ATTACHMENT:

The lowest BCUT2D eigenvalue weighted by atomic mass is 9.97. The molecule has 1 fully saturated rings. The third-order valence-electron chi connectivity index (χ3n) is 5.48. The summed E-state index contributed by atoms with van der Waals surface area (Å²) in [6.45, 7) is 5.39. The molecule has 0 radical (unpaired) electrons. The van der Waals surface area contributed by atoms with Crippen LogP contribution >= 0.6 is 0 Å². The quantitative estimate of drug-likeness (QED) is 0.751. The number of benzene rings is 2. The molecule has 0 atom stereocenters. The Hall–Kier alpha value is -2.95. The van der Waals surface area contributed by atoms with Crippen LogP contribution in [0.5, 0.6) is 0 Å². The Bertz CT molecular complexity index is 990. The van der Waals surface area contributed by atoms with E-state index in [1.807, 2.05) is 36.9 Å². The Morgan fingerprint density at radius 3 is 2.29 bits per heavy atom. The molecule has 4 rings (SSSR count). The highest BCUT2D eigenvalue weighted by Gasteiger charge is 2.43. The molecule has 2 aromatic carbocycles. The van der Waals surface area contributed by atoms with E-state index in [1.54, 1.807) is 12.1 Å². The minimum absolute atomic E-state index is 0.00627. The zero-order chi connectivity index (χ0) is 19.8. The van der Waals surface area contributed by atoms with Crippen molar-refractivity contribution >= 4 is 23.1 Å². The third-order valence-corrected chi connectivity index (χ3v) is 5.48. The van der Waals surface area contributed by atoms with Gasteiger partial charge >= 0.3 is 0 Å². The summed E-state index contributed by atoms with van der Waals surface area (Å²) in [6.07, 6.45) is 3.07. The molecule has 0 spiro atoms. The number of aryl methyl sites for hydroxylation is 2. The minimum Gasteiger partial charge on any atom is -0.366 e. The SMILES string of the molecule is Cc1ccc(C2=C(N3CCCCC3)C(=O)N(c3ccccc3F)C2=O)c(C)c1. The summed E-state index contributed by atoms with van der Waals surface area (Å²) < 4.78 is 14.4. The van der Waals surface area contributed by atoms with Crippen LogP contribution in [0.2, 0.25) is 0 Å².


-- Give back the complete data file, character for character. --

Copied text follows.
The lowest BCUT2D eigenvalue weighted by atomic mass is 9.97. The molecule has 1 fully saturated rings. The third-order valence-electron chi connectivity index (χ3n) is 5.48. The summed E-state index contributed by atoms with van der Waals surface area (Å²) in [6.45, 7) is 5.39. The molecule has 0 radical (unpaired) electrons. The van der Waals surface area contributed by atoms with Crippen LogP contribution >= 0.6 is 0 Å². The quantitative estimate of drug-likeness (QED) is 0.751. The number of benzene rings is 2. The molecule has 0 atom stereocenters. The Hall–Kier alpha value is -2.95. The van der Waals surface area contributed by atoms with Crippen LogP contribution in [0.5, 0.6) is 0 Å². The Bertz CT molecular complexity index is 990. The van der Waals surface area contributed by atoms with E-state index in [1.807, 2.05) is 36.9 Å². The Morgan fingerprint density at radius 3 is 2.29 bits per heavy atom. The molecule has 4 rings (SSSR count). The highest BCUT2D eigenvalue weighted by Gasteiger charge is 2.43. The molecule has 2 aromatic carbocycles. The van der Waals surface area contributed by atoms with E-state index in [1.54, 1.807) is 12.1 Å². The minimum absolute atomic E-state index is 0.00627. The zero-order chi connectivity index (χ0) is 19.8. The van der Waals surface area contributed by atoms with Crippen molar-refractivity contribution >= 4 is 23.1 Å². The third-order valence-corrected chi connectivity index (χ3v) is 5.48. The van der Waals surface area contributed by atoms with Gasteiger partial charge >= 0.3 is 0 Å². The summed E-state index contributed by atoms with van der Waals surface area (Å²) in [6.07, 6.45) is 3.07. The molecule has 0 spiro atoms. The number of aryl methyl sites for hydroxylation is 2. The minimum Gasteiger partial charge on any atom is -0.366 e. The SMILES string of the molecule is Cc1ccc(C2=C(N3CCCCC3)C(=O)N(c3ccccc3F)C2=O)c(C)c1. The summed E-state index contributed by atoms with van der Waals surface area (Å²) < 4.78 is 14.4. The van der Waals surface area contributed by atoms with Crippen LogP contribution in [0.2, 0.25) is 0 Å².